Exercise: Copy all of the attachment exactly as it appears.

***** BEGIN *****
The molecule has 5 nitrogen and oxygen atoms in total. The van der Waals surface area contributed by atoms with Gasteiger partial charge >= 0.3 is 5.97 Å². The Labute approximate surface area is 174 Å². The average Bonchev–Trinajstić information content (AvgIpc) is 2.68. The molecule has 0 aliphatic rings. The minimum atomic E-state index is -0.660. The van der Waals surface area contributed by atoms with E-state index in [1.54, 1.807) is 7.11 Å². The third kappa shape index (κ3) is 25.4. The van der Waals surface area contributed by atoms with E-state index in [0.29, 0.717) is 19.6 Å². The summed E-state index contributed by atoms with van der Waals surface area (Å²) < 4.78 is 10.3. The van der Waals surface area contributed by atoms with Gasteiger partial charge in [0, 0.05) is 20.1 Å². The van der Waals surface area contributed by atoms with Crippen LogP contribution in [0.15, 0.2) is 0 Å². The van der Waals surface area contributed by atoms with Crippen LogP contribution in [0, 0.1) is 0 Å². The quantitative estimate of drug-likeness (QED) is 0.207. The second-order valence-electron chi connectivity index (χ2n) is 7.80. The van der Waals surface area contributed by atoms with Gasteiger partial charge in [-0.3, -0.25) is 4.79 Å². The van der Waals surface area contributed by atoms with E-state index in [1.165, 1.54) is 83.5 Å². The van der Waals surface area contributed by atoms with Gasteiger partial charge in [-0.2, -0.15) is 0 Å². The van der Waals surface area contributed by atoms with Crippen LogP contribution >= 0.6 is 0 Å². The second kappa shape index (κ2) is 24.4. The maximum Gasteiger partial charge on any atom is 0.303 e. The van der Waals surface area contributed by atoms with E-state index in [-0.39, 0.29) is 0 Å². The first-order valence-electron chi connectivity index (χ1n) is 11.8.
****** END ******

The molecule has 5 nitrogen and oxygen atoms in total. The van der Waals surface area contributed by atoms with Gasteiger partial charge >= 0.3 is 5.97 Å². The Labute approximate surface area is 174 Å². The average Bonchev–Trinajstić information content (AvgIpc) is 2.68. The molecule has 0 aliphatic rings. The minimum atomic E-state index is -0.660. The van der Waals surface area contributed by atoms with E-state index in [1.54, 1.807) is 7.11 Å². The third kappa shape index (κ3) is 25.4. The van der Waals surface area contributed by atoms with E-state index in [0.29, 0.717) is 19.6 Å². The summed E-state index contributed by atoms with van der Waals surface area (Å²) < 4.78 is 10.3. The van der Waals surface area contributed by atoms with Gasteiger partial charge in [0, 0.05) is 20.1 Å². The van der Waals surface area contributed by atoms with Crippen LogP contribution in [0.15, 0.2) is 0 Å². The van der Waals surface area contributed by atoms with Crippen LogP contribution in [0, 0.1) is 0 Å². The quantitative estimate of drug-likeness (QED) is 0.207. The second-order valence-electron chi connectivity index (χ2n) is 7.80. The van der Waals surface area contributed by atoms with Gasteiger partial charge in [-0.3, -0.25) is 4.79 Å². The van der Waals surface area contributed by atoms with E-state index in [1.165, 1.54) is 83.5 Å². The van der Waals surface area contributed by atoms with Gasteiger partial charge in [-0.2, -0.15) is 0 Å². The van der Waals surface area contributed by atoms with Crippen LogP contribution >= 0.6 is 0 Å². The second kappa shape index (κ2) is 24.4. The maximum Gasteiger partial charge on any atom is 0.303 e. The van der Waals surface area contributed by atoms with E-state index in [-0.39, 0.29) is 0 Å². The first-order valence-electron chi connectivity index (χ1n) is 11.8.